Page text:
The sauropod dinosaurs, herbivores known as “necks,” are among the largest animals to ever inhabit the Earth. Some species could reach more than 30 meters in length, but others were identified by scientists as dwarf dinosaurs. It is the case of Ibirania parva, a new species of sauropod from the group of titanosaurs that is among the smallest known and was found in Ibirá, in the interior of São Paulo. The discovery was published this Thursday in the scientific journal Ameghiniana.
Traces of the sauropod were found in the São José do Rio Preto Formation, northwest of São Paulo, known for harboring fossils of different species. The team involved in the study included researchers from national and international universities. Comparing fossils from Ibirania parva with those of its closest “relatives”, they found that the runt had unique characteristics, particularly with regard to the structure of the vertebrae, which indicated that it could belong to an as yet unnamed species.
The nomenclature chosen is the junction of Ibirá with “ania”, which means pilgrim in the Greek language, and “parva”, the Latin word for “small”. Considering that Ibirá comes from “ybyrá”, the Tupi word for “tree”, the name of the new species can be translated as “the little pilgrim of the trees”. From the material found, it was possible to estimate the size of the animal, which measured between 5 and 6 meters in length.
As among titanosaurs there are many large species, the researchers sought to identify whether it would have been a young dinosaur or if its diminutive size was a characteristic of the species. Analysis of fossilized tissue samples revealed that, at the time of its death, the animal was already an adult and had reached its final size.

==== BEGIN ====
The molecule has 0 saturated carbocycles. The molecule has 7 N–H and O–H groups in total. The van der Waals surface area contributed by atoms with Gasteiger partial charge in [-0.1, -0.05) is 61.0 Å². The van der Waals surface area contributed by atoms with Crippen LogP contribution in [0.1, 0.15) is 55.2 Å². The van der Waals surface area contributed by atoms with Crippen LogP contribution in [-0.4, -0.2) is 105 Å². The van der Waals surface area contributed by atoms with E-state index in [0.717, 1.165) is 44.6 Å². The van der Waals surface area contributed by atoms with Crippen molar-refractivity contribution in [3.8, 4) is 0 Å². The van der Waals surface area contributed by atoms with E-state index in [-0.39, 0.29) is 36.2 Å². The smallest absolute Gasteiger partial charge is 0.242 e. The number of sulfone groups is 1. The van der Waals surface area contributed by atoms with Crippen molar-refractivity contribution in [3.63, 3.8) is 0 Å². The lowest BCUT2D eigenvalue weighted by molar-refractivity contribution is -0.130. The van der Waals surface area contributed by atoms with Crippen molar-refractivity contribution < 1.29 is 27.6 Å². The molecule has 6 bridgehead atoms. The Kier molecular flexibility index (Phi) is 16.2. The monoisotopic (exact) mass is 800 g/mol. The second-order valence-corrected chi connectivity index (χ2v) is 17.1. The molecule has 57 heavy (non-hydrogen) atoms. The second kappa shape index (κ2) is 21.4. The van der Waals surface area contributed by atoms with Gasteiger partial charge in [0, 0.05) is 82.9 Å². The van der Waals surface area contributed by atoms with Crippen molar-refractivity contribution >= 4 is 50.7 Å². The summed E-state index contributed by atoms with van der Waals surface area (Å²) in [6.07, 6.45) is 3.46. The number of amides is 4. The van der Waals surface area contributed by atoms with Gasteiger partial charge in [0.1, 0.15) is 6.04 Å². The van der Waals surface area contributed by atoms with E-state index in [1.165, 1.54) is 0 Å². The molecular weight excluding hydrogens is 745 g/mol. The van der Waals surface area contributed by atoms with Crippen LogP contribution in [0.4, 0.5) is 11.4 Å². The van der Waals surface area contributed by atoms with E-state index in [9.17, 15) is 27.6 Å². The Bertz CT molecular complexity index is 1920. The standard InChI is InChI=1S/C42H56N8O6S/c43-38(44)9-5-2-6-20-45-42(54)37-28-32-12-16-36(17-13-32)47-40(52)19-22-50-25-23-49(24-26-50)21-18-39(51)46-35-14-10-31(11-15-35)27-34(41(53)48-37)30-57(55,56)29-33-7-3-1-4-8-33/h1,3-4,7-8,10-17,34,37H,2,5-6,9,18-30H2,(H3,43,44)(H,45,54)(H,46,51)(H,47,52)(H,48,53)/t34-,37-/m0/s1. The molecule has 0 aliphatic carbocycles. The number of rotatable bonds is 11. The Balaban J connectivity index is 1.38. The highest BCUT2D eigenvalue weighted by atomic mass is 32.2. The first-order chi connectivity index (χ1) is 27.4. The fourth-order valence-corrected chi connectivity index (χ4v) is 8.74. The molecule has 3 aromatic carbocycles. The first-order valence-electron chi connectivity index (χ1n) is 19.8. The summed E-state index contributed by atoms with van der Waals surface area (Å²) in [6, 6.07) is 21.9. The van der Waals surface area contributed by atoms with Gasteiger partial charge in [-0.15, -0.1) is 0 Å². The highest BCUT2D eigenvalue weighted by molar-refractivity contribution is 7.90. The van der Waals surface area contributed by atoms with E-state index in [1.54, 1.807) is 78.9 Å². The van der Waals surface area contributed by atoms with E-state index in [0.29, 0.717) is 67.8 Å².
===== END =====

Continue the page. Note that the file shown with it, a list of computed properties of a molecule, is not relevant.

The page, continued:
The result confirmed that it is a dwarf titanosaur, the first dwarf species documented on the American continent, which lived at the end of the Cretaceous Period, about 80 million years ago. According to the researchers, the Ibirania parva adds new information about the evolution and occurrence of dwarfism in dinosaurs.
“The observed dwarfism is associated with the evolution of an endemic fauna in response to the environmental conditions of the São José do Rio Preto Formation, characterized by prolonged periods of drought”, says the study.
This phenomenon would mean that, although most dwarf dinosaurs were found in locations that corresponded to prehistoric islands, the existence of the “little tree walker” indicates that the tendency to dwarfism may occur outside insular regions, driven by characteristics ecological and geographical aspects of the environment.
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The information is from the newspaper O Estado de S. Paulo.
Source: CNN Brasil
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